The fixed effects estimates in mixed models with nonlinear link functions have an interpretation conditional on the random effects. However, often we wish to obtain parameters with a marginal / population averaged interpretation, which leads many researchers to use generalized estimating equations, and dealing with potential issues with missing data. Nonetheless, recently Hedeker et al. have proposed a nice solution to this problem. Their approach is implemented in function `marginal_coefs()`. For example, for model `fm` we obtain the marginalized coefficients using:

```marginal_coefs(fm)
```

The function calculates the marginal log odds ratios in our case (because we have a binary outcome) using a Monte Carlo procedure with number of samples determined by the `M` argument.

Standard errors for the marginalized coefficients are obtained by setting `std_errors = TRUE` in the call to `marginal_coefs()`, and require a double Monte Carlo procedure for which argument `K` comes also into play. To speed up computations, the outer Monte Carlo procedure is performed in parallel using package parallel and number of cores specified in the `cores` argument (results not shown):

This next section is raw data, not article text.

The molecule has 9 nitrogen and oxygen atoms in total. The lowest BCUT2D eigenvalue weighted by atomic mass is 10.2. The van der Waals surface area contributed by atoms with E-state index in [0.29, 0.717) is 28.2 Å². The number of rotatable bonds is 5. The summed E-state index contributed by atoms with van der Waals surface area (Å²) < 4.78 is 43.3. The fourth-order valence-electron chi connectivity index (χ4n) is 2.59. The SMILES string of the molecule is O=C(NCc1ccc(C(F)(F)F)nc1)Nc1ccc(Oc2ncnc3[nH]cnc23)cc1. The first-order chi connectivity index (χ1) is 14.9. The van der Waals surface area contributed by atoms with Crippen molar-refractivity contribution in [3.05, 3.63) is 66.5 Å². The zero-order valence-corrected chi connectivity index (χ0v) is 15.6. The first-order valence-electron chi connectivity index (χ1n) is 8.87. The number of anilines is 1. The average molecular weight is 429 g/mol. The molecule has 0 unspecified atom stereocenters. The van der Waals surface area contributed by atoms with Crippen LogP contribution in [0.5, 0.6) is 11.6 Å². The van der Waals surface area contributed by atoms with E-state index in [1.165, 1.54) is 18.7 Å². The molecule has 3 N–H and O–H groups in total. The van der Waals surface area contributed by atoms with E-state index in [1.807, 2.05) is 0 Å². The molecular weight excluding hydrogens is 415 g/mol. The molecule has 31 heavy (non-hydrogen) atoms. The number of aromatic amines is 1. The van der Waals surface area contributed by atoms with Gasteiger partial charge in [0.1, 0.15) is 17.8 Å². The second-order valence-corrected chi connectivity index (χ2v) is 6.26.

```marginal_coefs(fm, std_errors = TRUE, cores = 5)
```

## Fitted Values and Residuals

The `fitted()` method extracts fitted values from the fitted mixed model. These are always on the scale of the response variable. The `type` argument of `fitted()` specifies the type of fitted values computed. The default is `type = "mean_subject"` which corresponds to the fitted values calculated using only the fixed-effects part of the linear predictor; hence, for the subject who has random effects values equal to 0, i.e., the "mean subject":

```head(fitted(fm))
```

Setting `type = "subject_specific"` will calculate the fitted values using both the fixed and random effects parts, where for the latter the empirical Bayes estimates of the random effects are used:

```head(fitted(fm, type = "subject_specific"))
```

Finally, setting `type = "marginal"` will calculate the fitted values based on the multiplication of the fixed-effects design matrix with the marginalized coefficients described above (due to the required computing time, these fitted values are not displayed):